• Improving your overall physical health and mental health
  • Improving your sleep at night and your well-being during the day

Some CPAP users, both new and veteran, choose not to take their equipment with them on trips or when traveling. This can also be detrimental to your CPAP success. There are a number of travel CPAP machines to choose from that allow you to take therapy on the road and continue to treat your sleep disorder.

3. Keep your CPAP equipment clean

Dirty hoses, water chambers and masks can give you infections, which can hinder your PAP therapy. Follow the manufacturer recommendations for cleaning and replacing equipment regularly to ensure healthy PAP therapy. You can also use CPAP cleaning and sanitizing machines for faster, easier sanitation and disinfection. 

4. Make adjustments and changes to your equipment as needed

Feel free to customize your CPAP equipment to fit your comfort. Try different CPAP masks to find one that suits you. Let your doctor know about any discomfort, so adjustments can be made to your CPAP machine. If you experience dry throat or mouth from CPAP consider adding a heated humidifier to moisturize the air during therapy. 

Your needs and comfort settings will change throughout therapy. Don’t be afraid to speak up if something does not feel like it is working. Your doctor, as well as the team at The CPAP Shop, is here to help you with any questions or concerns you have about your therapy.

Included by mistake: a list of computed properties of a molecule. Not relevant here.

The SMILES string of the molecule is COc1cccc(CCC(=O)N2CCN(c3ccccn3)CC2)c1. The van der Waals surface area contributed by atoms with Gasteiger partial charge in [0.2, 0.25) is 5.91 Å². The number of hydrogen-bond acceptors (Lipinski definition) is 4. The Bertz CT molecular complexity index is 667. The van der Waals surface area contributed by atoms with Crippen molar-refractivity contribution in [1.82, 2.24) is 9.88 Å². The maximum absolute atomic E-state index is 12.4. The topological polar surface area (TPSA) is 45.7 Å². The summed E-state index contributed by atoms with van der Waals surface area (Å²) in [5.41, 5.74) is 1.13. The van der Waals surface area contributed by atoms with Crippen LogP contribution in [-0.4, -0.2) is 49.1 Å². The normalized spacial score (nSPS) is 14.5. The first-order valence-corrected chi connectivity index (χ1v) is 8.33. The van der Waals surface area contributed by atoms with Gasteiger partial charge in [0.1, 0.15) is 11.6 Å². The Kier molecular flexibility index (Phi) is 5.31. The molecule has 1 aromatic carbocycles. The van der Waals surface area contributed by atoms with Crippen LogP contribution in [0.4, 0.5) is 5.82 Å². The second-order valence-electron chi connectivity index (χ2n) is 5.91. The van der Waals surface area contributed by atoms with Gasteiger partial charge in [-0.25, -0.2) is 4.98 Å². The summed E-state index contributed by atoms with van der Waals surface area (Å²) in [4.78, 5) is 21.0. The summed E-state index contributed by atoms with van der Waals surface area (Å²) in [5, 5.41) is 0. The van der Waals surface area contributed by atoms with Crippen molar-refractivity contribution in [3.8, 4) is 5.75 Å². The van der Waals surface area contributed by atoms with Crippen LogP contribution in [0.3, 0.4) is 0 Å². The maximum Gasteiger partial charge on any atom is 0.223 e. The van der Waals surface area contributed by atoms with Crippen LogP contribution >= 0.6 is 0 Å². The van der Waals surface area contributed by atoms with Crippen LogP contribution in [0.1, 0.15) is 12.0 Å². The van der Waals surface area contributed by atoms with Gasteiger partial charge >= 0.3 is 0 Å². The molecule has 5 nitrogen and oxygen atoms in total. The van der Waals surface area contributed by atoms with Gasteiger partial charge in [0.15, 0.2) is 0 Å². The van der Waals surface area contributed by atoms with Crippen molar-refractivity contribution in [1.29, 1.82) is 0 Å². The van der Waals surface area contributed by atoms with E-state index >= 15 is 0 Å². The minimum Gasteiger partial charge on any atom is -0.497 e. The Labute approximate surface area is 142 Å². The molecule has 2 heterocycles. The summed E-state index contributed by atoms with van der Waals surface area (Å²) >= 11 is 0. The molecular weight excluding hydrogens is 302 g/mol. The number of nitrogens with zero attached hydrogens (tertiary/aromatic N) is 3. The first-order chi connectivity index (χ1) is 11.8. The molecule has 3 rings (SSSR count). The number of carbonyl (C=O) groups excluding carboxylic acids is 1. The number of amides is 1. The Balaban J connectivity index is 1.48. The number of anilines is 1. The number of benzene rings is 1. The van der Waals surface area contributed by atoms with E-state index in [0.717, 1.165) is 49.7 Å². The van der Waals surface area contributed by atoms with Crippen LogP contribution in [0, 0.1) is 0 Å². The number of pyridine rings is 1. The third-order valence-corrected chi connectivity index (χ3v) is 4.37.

Selecting the Perfect CPAP Mask

CPAP masks are the trickiest part of the entire CPAP equation for the new CPAP user. Obviously, not all faces have the same structure, shape or size. Finding a CPAP mask that complements your facial features will be key to becoming compliant.

A mask should not be overtightened and should merely sit on the face, allowing the machine pressure to create a seal. There are many different types and styles of CPAP masks. If one is not comfortable or working appropriately for you, don’t suffer through it. Change the type or style so you do not compromise your therapy.

A comfortable and well-adjusted mask will allow you to easily transition to nightly CPAP therapy.

Types of CPAP Masks

Nasal CPAP masks cover the nose and have traditionally been the most common. There are a few different styles including ones with gel or silicon cushions available.

Man sleeping with CPAP mask.